The most unmediated allusion Van Peebles employs (in which an interpolated clip of another film functions as a kind of Greek chorus counterpointing the hero's hubris) is a private exhibition of Scarface (1983) in the midst of a New Year's Eve party. As Nino Brown and his gang watch the Marielito refugee and cocaine king Tony Montana in his final shoot-out, the woman who will eventually prove the gang's undoing assures Brown that "[t]he world is yours, Nino. Only you won't be as careless as Tony Montana." As he dances with the woman, who has now begun a striptease in front of the screen, the image of the dying Montana flits across Brown's shirt as he repeats, "The world is mine."
After his drug empire begins to crumble following police infiltration, he calls his lieutenants together. In a clear homage to Brian De Palma's The Untouchables (1987), Van Peebles seats the gang at a large table as Brown circles with a dog chain and cane, trying to establish blame for the disaster. In a sequence similar to a scene in which Al Capone beats one of his lieutenants to death with a baseball bat in retaliation for the loss of one of his illegal operations, Brown suddenly turns on his own responsible underling. But instead of continuing the allusion to The Untouchables, Van Peebles switches to one of the most famous scenes from The Godfather (1972). Drawing a sword from the cane, he drives it through the hand of his unfortunate accountant; then, as the surprised man writhes, Brown wraps the chain around his neck and is prevented from strangling his terrified victim only by the other gang members. The attack clearly mimics the murder of the Godfather's devoted bodyguard.
Finally, in the most explicit allusion to the tradition of gangster films, Brown exults, as he frolics in a huge indoor pool, that his life has turned into "some George Raft, some James Cagney type shit." Van Peebles is obviously quite anxious to drape New Jack City in the distinguished Hollywood mantle of the immigrant-turned-gangster tradition. Thus the film closes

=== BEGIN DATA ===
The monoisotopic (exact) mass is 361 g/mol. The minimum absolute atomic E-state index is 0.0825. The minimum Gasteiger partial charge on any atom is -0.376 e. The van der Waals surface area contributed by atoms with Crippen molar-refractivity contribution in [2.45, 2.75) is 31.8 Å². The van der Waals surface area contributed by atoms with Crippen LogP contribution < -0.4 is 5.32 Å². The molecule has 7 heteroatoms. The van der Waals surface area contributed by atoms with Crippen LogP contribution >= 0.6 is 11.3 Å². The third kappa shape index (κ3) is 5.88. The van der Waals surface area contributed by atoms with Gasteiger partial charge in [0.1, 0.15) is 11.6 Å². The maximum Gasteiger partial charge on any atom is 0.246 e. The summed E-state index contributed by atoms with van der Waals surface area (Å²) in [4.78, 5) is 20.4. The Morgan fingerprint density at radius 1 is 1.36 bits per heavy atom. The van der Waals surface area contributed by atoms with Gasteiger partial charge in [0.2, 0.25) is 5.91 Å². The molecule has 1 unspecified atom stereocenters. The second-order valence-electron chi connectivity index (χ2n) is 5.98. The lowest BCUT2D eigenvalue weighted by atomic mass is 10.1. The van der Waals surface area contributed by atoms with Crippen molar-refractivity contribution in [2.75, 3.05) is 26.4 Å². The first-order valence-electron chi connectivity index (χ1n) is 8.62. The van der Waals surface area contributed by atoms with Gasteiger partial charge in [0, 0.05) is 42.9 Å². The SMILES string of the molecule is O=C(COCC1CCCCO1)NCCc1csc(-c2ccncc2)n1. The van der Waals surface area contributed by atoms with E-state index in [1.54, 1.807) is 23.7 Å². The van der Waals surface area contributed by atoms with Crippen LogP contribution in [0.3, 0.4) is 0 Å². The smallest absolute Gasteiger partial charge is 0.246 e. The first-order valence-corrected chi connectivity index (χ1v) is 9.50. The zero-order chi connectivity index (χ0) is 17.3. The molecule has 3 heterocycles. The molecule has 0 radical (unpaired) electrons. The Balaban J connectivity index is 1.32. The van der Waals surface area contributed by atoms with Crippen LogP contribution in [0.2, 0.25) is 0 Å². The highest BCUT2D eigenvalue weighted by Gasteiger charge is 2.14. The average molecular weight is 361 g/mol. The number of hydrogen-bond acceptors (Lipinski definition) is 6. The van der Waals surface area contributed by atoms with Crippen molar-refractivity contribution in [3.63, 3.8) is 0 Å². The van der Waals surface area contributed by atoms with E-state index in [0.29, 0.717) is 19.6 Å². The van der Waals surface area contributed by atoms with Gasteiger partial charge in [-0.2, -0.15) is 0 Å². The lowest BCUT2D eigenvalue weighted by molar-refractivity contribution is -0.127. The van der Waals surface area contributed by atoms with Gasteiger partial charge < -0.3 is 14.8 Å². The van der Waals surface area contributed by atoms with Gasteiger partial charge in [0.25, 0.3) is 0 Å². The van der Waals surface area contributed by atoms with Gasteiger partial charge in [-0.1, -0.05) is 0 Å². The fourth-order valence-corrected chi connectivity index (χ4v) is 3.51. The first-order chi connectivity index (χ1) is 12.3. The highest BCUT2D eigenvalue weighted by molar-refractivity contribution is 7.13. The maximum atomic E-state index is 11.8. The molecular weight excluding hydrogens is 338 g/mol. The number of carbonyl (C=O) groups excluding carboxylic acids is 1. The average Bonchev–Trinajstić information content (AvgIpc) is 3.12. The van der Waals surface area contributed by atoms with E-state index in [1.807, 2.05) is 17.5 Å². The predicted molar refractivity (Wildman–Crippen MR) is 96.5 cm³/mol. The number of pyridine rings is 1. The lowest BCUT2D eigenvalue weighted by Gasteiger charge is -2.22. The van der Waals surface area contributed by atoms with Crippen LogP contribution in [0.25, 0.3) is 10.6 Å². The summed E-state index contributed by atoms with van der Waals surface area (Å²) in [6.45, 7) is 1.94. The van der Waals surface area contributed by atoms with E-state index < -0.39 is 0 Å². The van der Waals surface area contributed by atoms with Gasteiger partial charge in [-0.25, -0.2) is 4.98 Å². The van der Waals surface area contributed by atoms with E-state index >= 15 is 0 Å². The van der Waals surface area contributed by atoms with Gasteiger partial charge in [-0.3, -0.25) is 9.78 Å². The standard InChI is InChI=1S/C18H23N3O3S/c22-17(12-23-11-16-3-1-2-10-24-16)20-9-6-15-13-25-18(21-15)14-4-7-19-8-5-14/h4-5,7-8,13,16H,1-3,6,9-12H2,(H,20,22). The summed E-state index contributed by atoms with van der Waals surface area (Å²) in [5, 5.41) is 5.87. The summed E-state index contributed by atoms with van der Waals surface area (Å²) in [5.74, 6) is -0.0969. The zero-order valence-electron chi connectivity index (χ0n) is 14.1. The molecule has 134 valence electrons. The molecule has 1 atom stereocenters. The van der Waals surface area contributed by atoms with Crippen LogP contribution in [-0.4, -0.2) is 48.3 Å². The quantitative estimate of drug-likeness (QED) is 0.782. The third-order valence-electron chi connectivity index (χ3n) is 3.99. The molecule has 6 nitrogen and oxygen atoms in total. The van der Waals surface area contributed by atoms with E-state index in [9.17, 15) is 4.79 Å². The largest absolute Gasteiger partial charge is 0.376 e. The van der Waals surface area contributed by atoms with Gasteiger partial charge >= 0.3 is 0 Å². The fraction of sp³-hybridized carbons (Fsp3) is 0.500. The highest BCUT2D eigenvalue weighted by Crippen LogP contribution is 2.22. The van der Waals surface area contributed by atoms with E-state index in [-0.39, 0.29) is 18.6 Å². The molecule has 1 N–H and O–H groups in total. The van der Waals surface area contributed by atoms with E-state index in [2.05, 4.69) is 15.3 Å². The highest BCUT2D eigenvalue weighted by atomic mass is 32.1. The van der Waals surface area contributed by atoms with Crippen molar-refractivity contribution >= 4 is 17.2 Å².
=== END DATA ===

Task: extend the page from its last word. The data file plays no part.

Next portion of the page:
with a shot that flees the Manhattan skyline and leaves behind the Statue of Liberty, as if to reject the immigrant dream promised in the opening shot of the film.
In yet another motif developed through allusion, Van Peebles uses camera angles to enforce a sheer verticality in some of his shots. In the opening sequence, following a bird's-eye view of skyscrapers, the viewer witnesses Brown execute a man by having him dropped from a bridge. When Brown finally falls in the end, he is seen sprawled at the bottom of a spiraling staircase, in a shot reminiscent of Vertigo (1958). Through internal allusions to earlier shots, Van Peebles is able to suggest the rise and fall of Nino Brown.
The possible allusion to Vertigo raises the interesting question of whether certain shots become so well known that they cease to serve as allusions and become mere conventions. Hitchcock's film has little to do with New Jack City, and up to this point in his film, Van Peebles has chosen his allusions very carefully. It makes little sense to insist upon every boom shot of a spiral staircase as an allusion to Vertigo .